`clust`

tutorial : clustering sequences and structures¶

Clustering procedure allows one to divide arbitrary number of objects into groups accordint to their mutual (dis)similarity. This method is widely used in bioinformatics and molecular modeling to deal with data sets that are too large to be inspected manually. Here we give two examples of Hierarchical Agglomerative Clustering with BioShell package:

- to cluster a pool of protein sequences
- to cluster results of protein-peptide docking

The BioShell procedure for clustering divides the task into three steps:

calculate a matrix of distances between elements subjected to a clustering analysis.As a result, a flat text file should be produced. The three columns of that file must provide i-th element ID, j-th element ID and the respective distance value

run the actuall clustering procedure.Although the procedure can be stopped at a particular cutoff distance, we advise to conduct the calculations i.e. until all the objects are merged into a single cluster. Clustering tree will be stored in an output file

analyse the clustering tree to retrieve clusters at a desired cutoff level

Below we show how to perform these three steps for two different clustering applications

## Example 1. Clustering protein sequences by their mutual sequence identity¶

### Step 1: Calculating the distances¶

Clustering procedure should merge close sequences (i.e. small mutual distance) into a single cluster, while dissimilar sequences should be placed in different clusters. Unfortunately, sequence identity value (seq_id) cannot be used here because its largest value (1.0) denotes identical sequences. Here we propose to use 1.0 - seq_id as a distance function.

First we use `ap_PairwiseSequenceIdentityProtocol`

program to evaluate all pairwise distances:

ap_PairwiseSequenceIdentityProtocol inp.fasta 8 0.4 > seq_id.out 2>LOG

where `inp.fasta`

is the input file (FASTA format), `8`

is the number of cores (threads run in parallel)
and `0.4`

is the smallest seq_id value to be written to a file.

Then the seq_id values are converted into distances with `awk`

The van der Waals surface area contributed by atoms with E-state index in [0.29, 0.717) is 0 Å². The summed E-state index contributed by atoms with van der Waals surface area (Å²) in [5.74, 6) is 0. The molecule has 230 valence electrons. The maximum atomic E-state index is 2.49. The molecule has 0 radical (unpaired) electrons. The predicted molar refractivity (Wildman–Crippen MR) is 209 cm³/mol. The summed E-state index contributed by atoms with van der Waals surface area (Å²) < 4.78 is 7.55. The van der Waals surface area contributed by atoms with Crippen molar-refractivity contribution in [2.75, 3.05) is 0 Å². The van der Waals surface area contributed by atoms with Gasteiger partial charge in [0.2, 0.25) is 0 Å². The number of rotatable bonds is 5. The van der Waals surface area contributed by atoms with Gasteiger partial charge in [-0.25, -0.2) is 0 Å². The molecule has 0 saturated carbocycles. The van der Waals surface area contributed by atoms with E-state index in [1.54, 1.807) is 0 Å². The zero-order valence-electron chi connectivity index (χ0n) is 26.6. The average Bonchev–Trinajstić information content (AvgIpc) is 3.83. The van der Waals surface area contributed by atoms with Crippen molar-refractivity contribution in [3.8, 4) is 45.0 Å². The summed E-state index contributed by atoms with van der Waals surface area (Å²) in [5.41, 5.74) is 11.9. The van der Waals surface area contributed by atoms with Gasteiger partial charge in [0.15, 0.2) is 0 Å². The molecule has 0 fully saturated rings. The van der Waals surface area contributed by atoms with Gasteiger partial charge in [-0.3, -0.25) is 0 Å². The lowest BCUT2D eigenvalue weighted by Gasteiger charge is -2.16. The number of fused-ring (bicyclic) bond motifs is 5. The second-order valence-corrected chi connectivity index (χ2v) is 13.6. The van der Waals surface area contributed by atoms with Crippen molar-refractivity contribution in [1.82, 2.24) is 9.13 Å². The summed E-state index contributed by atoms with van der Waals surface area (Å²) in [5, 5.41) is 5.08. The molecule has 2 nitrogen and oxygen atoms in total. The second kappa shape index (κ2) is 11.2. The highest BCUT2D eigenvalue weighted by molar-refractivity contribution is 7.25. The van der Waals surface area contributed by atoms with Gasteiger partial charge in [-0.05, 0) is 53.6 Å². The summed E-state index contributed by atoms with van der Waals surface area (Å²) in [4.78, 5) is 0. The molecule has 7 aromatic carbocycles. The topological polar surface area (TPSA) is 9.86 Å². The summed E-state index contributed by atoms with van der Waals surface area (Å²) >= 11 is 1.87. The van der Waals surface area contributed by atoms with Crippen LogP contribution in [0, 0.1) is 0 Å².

command line tool:

`awk '{print $1,$2,1.0-$3}' seq_id.out > distances.out`

### Step 2: Clustering the data¶

Then we run the `clust`

tool:

clust -in::file=distances.out \ -n=46621 \ -complete \ -clustering:missing_distance=1.1 \ -clustering:out:tree=tree-complete >clust_out 2>clust_log

The `-n`

option is necessary to provide the number of objects subjected to clustering (not the number of distance values!).
`-clustering:missing_distance`

Provides the default distance value for the cases it’s undefined. The clustering tree will be
stored in a file specified by `-clustering:out:tree`

option

### Step 3: Analysis¶

clust -in::file=distances.out \ -n=46621 \ -clustering:in:tree=tree-complete \ -clustering:out:clusters \ -clustering:out:distance=0.4 \ -clustering:out:min_size=1

## Example 2. Clustering results of protein-peptide docking¶

The input data set contains 12500 conformations of a protein receptor (1jd4) with a short peptide bound to its surface. The conformations were calculated with FlexPepDocking program from Rosetta modelling suite.

### Step 1: Calculating the distances¶

### Step 2: Clustering the data¶

We run clust program as above, just should remember to put the correct imput file name and to change the number of data elements (i.e. protein conformations)

clust -in::file=1jd4-pep-crsmd \ -n=12500 \ -complete \ -clustering:missing_distance=15.1 \ -clustering:out:tree=tree-complete >clust_out 2>clust_log

### Step 3: Analysis¶

clust -in::file=all_vs_all_crmsd_15 \ -n=12500 -clustering:out:clusters \ -clustering:out:distance=2.5 \ -clustering:out:min_size=10 \ -clustering:in:tree=tree-complete